Contrary to expectations, Indian private equity, venture capital, angel investors and others continue to bet on startups big time in the post-Covid world. After 338 per cent jump in startup funding in Q2 2020 from the year-ago period, Q3 witnessed 201 per cent increase in investments in comparison to Q3 2019, according to the data shared by startup research firm Tracxn with Financial Express Online. The July-September quarter this year saw startups raising $14.90 billion in 316 rounds up from $4.94 billion in relatively higher 447 rounds in the same quarter last year. In comparison, investors had poured $17.30 billion in 294 rounds in the June quarter vis-a-vis $3.95 billion in 492 rounds in Q2 2019. From $5.08 billion raised by startups across 401 deals in Q1 2020, the funding has been up 193 per cent for the quarter ending September 30.
The jump in investments has come despite Covid-related challenges for startups and investors to meet physically over deal tables even as virtual discussions became the new normal to overcome the lockdown barriers. Amid the pandemic, investors such as Sequoia have even introduced a programme to support startups. The venture fund had last month introduced The Guild initiative for its portfolio startups to share and learn from experiences of other successful entrepreneurs. Another fund Chiratae Ventures launched the new edition of their Innovator’s Program to support early-stage startups while IvyCap Ventures had also launched the third edition of Futurance programme through its startup platform IvyCamp along with HDFC Life for startups in the insurance sector.
In fact, Covid enabled platforms in B2C segments such as edtech, grocery, and healthcare to multiply their reach amid safety concerns for consumers to undertake activities in the physical world. The biggest war chest was raised by the second most valued unicorn in India Byju’s. The edtech company had secured $622 million from Silver Lake, Tiger Global, General Atlantic and Owl Ventures valuing the company at a whopping $11.1 billion. Zomato’s $190 million funding, Unacademy’s over $153 million investment, $113 million funding in Eruditus, $100 million in Vedantu, $90 million in MPL and LivSpace each, $62.8 million in Flipkart, and Acko’s $60 million funding were other majority investments in Q3. Moreover, the majority amount was put into late-stage deals with 61 rounds involving $14.10 billion while $605 million were invested across 75 early-stage deals and $126 million in 180 seed rounds.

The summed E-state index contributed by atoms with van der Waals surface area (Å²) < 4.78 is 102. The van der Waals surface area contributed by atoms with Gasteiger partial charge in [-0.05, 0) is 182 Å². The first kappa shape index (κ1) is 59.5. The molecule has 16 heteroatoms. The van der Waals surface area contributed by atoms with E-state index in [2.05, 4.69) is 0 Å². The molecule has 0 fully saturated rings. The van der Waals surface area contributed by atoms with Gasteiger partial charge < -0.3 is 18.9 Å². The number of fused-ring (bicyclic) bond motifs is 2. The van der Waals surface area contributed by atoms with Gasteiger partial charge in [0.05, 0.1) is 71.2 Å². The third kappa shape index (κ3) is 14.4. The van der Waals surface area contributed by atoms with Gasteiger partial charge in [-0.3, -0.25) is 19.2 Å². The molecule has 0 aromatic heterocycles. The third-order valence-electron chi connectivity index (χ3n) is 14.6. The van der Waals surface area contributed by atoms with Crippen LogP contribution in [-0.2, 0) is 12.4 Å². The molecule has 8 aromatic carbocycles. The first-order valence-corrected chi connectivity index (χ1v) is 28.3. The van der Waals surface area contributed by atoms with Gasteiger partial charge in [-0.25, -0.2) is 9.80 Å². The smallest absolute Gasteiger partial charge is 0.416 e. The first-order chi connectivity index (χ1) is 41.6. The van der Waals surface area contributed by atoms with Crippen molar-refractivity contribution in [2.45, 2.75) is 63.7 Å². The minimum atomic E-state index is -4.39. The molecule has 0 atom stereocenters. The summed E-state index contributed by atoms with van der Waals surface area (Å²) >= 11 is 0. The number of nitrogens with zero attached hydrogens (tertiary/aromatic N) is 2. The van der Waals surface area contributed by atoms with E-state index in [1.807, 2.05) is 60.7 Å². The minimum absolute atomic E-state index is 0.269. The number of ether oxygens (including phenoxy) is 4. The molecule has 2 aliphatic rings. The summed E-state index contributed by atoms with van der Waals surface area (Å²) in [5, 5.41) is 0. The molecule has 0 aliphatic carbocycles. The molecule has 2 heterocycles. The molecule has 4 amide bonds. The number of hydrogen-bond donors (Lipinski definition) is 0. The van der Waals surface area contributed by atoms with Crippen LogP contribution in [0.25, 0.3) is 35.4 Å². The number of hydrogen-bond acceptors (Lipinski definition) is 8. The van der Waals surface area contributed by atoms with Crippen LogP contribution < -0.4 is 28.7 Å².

Among top investors striking maximum deals were Sequoia with 19 deals followed by 12 deals by investment platform AngelList, 11 by startup accelerator Y Combinator, nine by Matrix Partners, seven by Inflection Point Ventures, and Lightspeed Venture Partners each, six by Blume and Nexus Venture Partners and five by Accel, Beenext and WaterBridge Ventures.
Indian startups have seen significant growth not just in the past decade or so but also in the past few years. Between 2016 and the first half of 2020, startups raised $63 billion to become the third-largest startup ecosystem globally and churned out nearly 35 unicorns, according to a report by IVCA and Praxis Global Alliance. “E-commerce and tech startups have shown resilience during Covid fundamentally altering their unit economics to become more sustainable…Covid-19 has reaffirmed the focus on cost efficiency to boost bottom lines and capital efficiency to boost investor return. We anticipate a continued increase in the number of unicorns coming out of India,” said Madhur Singhal, MD, Praxis Global Alliance.